Now, you may want to add a few weightier and yet effortless habits on top of those well-worn choices. Here are a handful of tips for ‘exercises’ that will go good for your cyber-fitness.

I won’t pass up on stubborn passwords

Passwords have a bad rap, and deservedly so: they suffer from weaknesses, both in terms of security and convenience, that make them a less-than-ideal method of authentication.  However, much of what the internet offers is independent on your singing up for this or that online service, and the available form of authentication almost universally happens to the username/password combination.

As the keys that open online accounts (not to speak of many devices), passwords are often rightly thought of as the first – alas, often only – line of defence that protects your virtual and real assets from intruders. However, passwords don’t offer much in the way of protection unless, in the first place, they’re strong and unique to each device and account.

But what constitutes a strong password?  A passphrase! Done right, typical passphrases are generally both more secure and more user-friendly than typical passwords. The longer the passphrase and the more words it packs the better, with seven words providing for a solid start. With each extra character (not to mention words), the number of possible combinations rises exponentially, which makes simple brute-force password-cracking attacks far less likely to succeed, if not well-nigh impossible (assuming, of course, that the service in question does not impose limitations on password input length – something that is, sadly, far too common).

Click here to read about making secure passwords by not using dictionary words, using two-factor authentication, and how biometrics are coming to web browsers.

Previous Page1 of 4

Continue Reading

Featured

Code Week prepares 2.3m young Africans for future

By SUNIL GENESS, Director Government Relations & CSR, Global Digital Government, at SAP Africa.

Published

on

On January 6th, 2019, news broke of South African President Cyril Ramaphosa’s plans to announce a new approach to education in his second State of the Nation address, including:

  • A universal roll-out of tablets for all pupils in the country’s 23 700 primary and secondary schools
  • Computer coding and robotics classes for the foundation-phase pupils from grade 1-3 and the
  • Digitisation of the entire curriculum, , including textbooks, workbooks and all teacher support material.

With this, the President has shown South Africa’s response to a global challenge: equipping our youth with the skills they’ll need to survive and thrive in the 21st century digital economy.

Africa’s working-age population will increase to 600 million in 2030 from a base of 370 million in 2010.

In South Africa, unemployment stands at 26.7 percent, but is much more pronounced among youths: 52.2 percent of the country’s 15-24-year-olds are looking for work.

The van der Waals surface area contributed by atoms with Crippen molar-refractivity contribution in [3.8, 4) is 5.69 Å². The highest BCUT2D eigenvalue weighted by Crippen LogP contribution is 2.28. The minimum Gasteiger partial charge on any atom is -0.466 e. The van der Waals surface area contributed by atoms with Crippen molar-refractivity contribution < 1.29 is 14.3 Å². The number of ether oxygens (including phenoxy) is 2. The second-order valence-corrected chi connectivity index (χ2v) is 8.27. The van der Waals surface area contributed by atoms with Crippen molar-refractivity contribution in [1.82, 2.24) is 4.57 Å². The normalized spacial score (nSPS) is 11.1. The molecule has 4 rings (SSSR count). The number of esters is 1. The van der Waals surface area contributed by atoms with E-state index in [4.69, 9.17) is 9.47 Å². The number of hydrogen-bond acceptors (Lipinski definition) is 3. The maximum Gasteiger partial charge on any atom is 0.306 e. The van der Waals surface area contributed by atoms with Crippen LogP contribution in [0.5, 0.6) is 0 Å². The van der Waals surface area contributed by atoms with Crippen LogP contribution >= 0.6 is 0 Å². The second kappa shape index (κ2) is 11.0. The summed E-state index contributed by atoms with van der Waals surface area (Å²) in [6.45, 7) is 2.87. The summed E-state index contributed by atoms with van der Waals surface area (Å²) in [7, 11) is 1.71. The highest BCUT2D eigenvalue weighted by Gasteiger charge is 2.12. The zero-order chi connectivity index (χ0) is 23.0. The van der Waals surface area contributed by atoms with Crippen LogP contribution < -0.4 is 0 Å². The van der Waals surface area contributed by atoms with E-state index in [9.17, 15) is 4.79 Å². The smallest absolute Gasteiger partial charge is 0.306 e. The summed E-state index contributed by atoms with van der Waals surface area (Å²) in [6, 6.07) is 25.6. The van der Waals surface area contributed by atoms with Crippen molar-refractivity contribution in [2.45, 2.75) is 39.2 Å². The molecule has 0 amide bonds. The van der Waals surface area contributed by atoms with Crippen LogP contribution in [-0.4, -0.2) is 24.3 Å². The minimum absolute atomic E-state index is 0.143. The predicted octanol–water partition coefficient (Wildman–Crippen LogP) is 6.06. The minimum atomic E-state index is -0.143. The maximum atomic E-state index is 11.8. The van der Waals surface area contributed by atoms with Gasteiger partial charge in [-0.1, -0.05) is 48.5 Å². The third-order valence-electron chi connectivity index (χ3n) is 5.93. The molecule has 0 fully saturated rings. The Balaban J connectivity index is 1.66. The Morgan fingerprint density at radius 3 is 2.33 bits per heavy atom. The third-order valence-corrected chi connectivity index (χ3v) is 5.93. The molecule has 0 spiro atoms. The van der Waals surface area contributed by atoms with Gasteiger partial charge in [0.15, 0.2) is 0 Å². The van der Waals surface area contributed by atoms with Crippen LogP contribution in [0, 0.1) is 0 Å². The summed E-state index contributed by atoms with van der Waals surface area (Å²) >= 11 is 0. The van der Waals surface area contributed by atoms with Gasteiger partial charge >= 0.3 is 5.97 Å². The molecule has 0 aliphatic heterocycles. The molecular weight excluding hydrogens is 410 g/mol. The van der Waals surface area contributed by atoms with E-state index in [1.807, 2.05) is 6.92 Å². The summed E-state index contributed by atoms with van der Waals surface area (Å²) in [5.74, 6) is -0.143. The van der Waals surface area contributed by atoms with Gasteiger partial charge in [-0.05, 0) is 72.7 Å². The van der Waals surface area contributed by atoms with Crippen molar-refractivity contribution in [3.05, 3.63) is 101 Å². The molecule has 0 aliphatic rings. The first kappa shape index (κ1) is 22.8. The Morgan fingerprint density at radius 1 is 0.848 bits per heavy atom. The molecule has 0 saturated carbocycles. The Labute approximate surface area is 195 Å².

As an organisation deeply invested in South Africa and its future, SAP has developed and implemented a range of initiatives aimed at fostering digital skills development among the country’s youth, including:

AFRICA CODE WEEK

Since its launch in 2015, Africa Code Week has introduced more than 4 million African youth to basic coding.

In 2018, more than 2.3 million youth across 37 countries took part in Africa Code Week.

The digital skills development initiative’s focus on building local capacity for sustainable learning resulted in close to 23 000 teachers being trained in the run-up to the October 2018 events.

Vital to the success of Africa Code Week is the close support it receives from a broad spectrum of public and private sector institutions, including UNESCO YouthMobile, Google, the German Federal Ministry for Economic Cooperation and Development (BMZ), the Cape Town Science Centre, the Camden Education Trust, 28 African governments, over 130 implementing partners and 120 ambassadors across the continent.

SAP’s efforts to drive digital skills development on the African continent forms part of a broader organisational commitment to the UN Sustainable Development Goals, specifically Goal 4 (“Ensure quality and inclusive education for all”)

A core component of Africa Code Week is to encourage female participation in STEM-related skills development activities: in 2018, more than 46% of all Africa Code Week participants were female.

According to Africa Code Week Global Coordinator Sunil Geness, female representation in STEM-related fields among African businesses currently stands at 30%, “requiring powerful public-private partnerships to start turning the tide and creating more equitable opportunities for African youth to contribute to the continent’s economic development and success”.

Click here to read more about the Skills for Africa graduate training programme, and about the LEGO League.

Previous Page1 of 2

Continue Reading

Trending

Copyright © 2018 World Wide Worx